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Tirana Diary 7 July 1999

Tirana 7 July 1999

In the early moning the good news was that our ill volunteer is not so dangerously ill as it had looked last night. He had been sleeping like a little lamb through the night. I checked every half an hour and even when the painkiller had worked out he still didn't have such big pains as the day before. Nevertheless John took him to hospital "number 1" to have a last check up and medicines. He felt already a lot better now he knows what it is. Furtheron he will make a short visit to a special clinic for foreigners this afternoon, to make an echo or something. Let's hope he is well, he came here to stay at least untill december and it's a bit dumb if he has to leave so soon. Anyway I am happy that it happened here in Tirana and not in Pristina, since there it wouldn't have been so simple to get help. I am not going to retract all the bad things I have been writing about the medical care in Albania, but on the other hand I must say I was impressed by the speed and easiness of the doctors yesterday, that was totally different in Zagreb, if you didn't pay first there in a hospital you could forget it, at least in the local hospitals.

I wrote a couple of times about these illegally built restaurants, shops and bars here in Albania and the action of the government to get rid of them. And that in the coming week they are going to clean up the park of youth in the middle of Tirana. Anyway they have started already with restaurants and bars in the street in the next block. It is unbelievable to see how the owners are now taking their by now well-built restaurants and bars apart to rescue everything before the bulldozers are coming. I still have this feeling that this is the least needed thing to do, but it is in full action at this time. It is strange to see how fully equipped restaurants, which really bring life into the city are just bulldozed away. In a country which has so many problems you would think that such a thing doesn't have the first priority. Since they not only provide a good service, but also employ a lot of people.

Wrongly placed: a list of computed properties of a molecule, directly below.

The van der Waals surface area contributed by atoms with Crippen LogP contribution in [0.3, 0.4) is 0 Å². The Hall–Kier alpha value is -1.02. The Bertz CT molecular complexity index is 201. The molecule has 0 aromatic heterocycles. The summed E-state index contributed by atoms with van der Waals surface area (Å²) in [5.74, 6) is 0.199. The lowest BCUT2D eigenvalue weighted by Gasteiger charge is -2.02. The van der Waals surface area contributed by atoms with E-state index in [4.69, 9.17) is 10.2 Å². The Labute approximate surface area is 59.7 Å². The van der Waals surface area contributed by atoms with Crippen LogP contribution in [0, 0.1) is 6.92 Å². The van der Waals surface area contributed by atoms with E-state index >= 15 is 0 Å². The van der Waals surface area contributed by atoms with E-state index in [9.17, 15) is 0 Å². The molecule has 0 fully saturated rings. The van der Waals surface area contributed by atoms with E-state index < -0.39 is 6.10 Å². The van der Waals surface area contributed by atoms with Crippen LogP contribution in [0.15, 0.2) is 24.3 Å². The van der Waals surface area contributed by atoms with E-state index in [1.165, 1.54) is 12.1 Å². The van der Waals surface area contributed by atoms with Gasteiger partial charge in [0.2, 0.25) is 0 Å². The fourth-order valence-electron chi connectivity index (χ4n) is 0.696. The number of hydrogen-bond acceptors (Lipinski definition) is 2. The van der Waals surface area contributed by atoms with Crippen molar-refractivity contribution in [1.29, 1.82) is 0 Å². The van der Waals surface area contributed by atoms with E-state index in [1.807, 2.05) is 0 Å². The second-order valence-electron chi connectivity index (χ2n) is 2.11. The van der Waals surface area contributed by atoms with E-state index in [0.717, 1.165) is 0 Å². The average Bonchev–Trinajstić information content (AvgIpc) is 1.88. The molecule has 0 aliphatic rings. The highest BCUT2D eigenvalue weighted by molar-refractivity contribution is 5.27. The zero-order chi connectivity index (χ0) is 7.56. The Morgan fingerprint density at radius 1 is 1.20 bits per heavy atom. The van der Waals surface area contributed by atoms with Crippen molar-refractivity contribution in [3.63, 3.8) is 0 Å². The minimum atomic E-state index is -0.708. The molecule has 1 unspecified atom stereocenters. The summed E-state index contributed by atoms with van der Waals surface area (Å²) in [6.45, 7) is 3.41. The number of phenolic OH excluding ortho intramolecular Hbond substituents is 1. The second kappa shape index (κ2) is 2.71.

But no, the country is going to be a western country, and where there were restaurants before there is going to be a park. Like next to Skenderbeg square, there also hundreds of these small kiosk and so on were built, and now a park is put back into place, even with help of ECHO. If Tirana was a town without trees and any green I could understand it, but what they put in place is this over-structured communist-look park where nobody really goes to, apart from the fact that it is all brown, since it will take some time before flowers and grass grows there. And it is actually too small to be considered a real park. It only creates these wide open spaces.

But it is nice and clean and organised. Like one other park they removed all the restaurants from some years ago. Now the Rogdner hotel is standing there, the most expensive hotel in town. Which has indeed now been used a lot in the past three months, but will stay empty again when the crisis is over. Tirana has hotel accomodation for thousands of people, expensive and luxurious, but whoever wants to come to this area? And why, Tirana is not really a place you have to spend a long time as a tourist to see. About half a day is enough.